For all the great interior features and comforts unfortunately the living space just isn't large enough for two people with full winter gear. Inside dimensions are large enough to fit two people with some gear stored in the mesh pockets but larger items need to be stored in the vestibule. Without the two side entrances pulling tight to the ground, or with the aid of snow skirts, snow and ice easily covered any gear we had stored here. Throughout winter we prefer a to use a tent in which all of our gear can be stored inside, keeping it dry and easy to access. For solo use there's a great amount of space, and as a base camp tent for winter this is our much-preferred set up. Head height is around 1m, and with the vertical walls makes a great living space to change clothes, plan routes, eating, etc. With two people inside, things get a bit constrictive, and having to spend time like this over an extended trip would become difficult. There is a large amount of gear lofts available which can be purchased separately. This could help with this issue, but as we didn't have any of these available, we have to base this review on the products we used at the time.
The guylines and attachment points have reflective tape which is great for not tripping over at night. Whilst on a recent trip, which involved a bit of night navigation, we returned to our camp to find that Big Agnus had included another, and much larger reflective surprise: The Big Agnus logo placed on the fly; once fused with the light of a headlamp it is bright enough to be seen from space. Finding camp at night is made easy.
There is a popular theme making its way through the outdoor community lately of tents that claim to be 4-season but when used need to be placed in a category more like 3+ season shelters. The Big Agnus HV2 Expedition certainly fits into this bracket. There's no denying this is one tough shelter which can easily brush off wind speeds and rainfall that most other tents of its weight and size would be challenged to face. Equally as impressive is its ability to control condensation with well thought out and implemented ventilation. Packed full of features we really liked the choice of Dyneema guylines, quick stash door keepers, toughened pole system, and ease of pitching. For the majority of the year the HV2 will be a perfect choice for 2 people looking for a shelter than can undoubtedly hold up to much abuse. Throughout the winter, or as a base camp tent we prefer a choice of shelter to be as comfortable on the inside as it is on the out. A lack of space to suit two people and full winter equipment makes this a choice for shorter trips rather than extended expeditions. If you are after a shelter built specifically for trips into areas with minus temperatures and heavy snow loading, it would be wise to opt for a full winter grade tent.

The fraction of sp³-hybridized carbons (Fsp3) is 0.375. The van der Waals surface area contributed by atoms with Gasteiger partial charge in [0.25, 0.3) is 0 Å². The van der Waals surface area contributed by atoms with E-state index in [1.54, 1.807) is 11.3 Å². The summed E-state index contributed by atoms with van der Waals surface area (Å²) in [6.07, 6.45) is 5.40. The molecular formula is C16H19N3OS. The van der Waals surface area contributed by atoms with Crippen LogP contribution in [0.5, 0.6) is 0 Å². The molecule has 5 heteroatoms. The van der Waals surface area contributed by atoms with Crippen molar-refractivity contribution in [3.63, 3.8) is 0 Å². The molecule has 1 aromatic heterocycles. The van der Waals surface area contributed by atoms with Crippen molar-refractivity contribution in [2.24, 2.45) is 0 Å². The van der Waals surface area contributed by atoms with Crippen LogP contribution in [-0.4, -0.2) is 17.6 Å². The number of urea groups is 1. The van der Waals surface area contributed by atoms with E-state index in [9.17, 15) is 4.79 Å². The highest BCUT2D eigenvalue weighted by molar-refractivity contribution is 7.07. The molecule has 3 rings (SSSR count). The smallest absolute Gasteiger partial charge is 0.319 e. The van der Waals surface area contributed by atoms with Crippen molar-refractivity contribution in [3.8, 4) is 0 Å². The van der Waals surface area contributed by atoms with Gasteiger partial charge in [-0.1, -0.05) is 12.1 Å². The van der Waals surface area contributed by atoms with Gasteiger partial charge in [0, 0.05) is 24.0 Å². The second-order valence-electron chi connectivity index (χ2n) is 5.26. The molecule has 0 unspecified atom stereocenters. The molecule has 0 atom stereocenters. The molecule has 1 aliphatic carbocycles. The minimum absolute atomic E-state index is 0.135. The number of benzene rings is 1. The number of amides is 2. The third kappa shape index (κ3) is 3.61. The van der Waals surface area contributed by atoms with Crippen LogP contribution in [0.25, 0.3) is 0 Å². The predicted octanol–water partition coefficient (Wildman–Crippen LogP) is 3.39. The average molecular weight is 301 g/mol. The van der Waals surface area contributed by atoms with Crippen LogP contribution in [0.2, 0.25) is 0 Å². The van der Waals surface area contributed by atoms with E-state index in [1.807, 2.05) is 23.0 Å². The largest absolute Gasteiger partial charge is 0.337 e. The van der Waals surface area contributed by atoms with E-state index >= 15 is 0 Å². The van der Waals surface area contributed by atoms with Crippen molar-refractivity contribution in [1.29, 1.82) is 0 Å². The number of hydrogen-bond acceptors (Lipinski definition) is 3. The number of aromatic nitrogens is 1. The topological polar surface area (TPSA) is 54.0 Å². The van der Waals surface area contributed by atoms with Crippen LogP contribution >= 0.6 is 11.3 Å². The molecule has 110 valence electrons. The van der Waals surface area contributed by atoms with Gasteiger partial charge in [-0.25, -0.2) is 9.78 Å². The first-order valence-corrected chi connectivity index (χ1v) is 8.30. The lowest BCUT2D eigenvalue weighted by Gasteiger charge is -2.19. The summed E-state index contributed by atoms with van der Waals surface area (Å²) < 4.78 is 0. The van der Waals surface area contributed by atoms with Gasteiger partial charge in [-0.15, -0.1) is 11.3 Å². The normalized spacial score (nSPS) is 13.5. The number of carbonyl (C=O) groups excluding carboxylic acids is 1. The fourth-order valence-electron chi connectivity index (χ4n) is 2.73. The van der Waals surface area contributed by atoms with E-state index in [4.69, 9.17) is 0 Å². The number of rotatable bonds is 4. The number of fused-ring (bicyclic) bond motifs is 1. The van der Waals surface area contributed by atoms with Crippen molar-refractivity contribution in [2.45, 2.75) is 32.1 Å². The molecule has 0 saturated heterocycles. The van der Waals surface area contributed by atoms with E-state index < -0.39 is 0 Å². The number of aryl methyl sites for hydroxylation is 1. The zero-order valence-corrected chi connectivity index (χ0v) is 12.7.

Cairngorm Treks is a small family business based in the picturesque village of Tomintoul in the North East region of the Cairngorms National Park. They provide bespoke Mountain Guiding for Single Day Walks and Lightweight Multiday Trekking experiences, including wild camping, in the stunning Cairngorms wilderness and surrounding areas. Whether in the high mountains or lower valleys, their Multiday Treks are equipped with high quality, lightweight camping and trekking gear. They only work with small groups and, whatever your ability, pride themselves on designing your outdoor experience completely to your needs and with professional guidance and expertise. Adventure is waiting...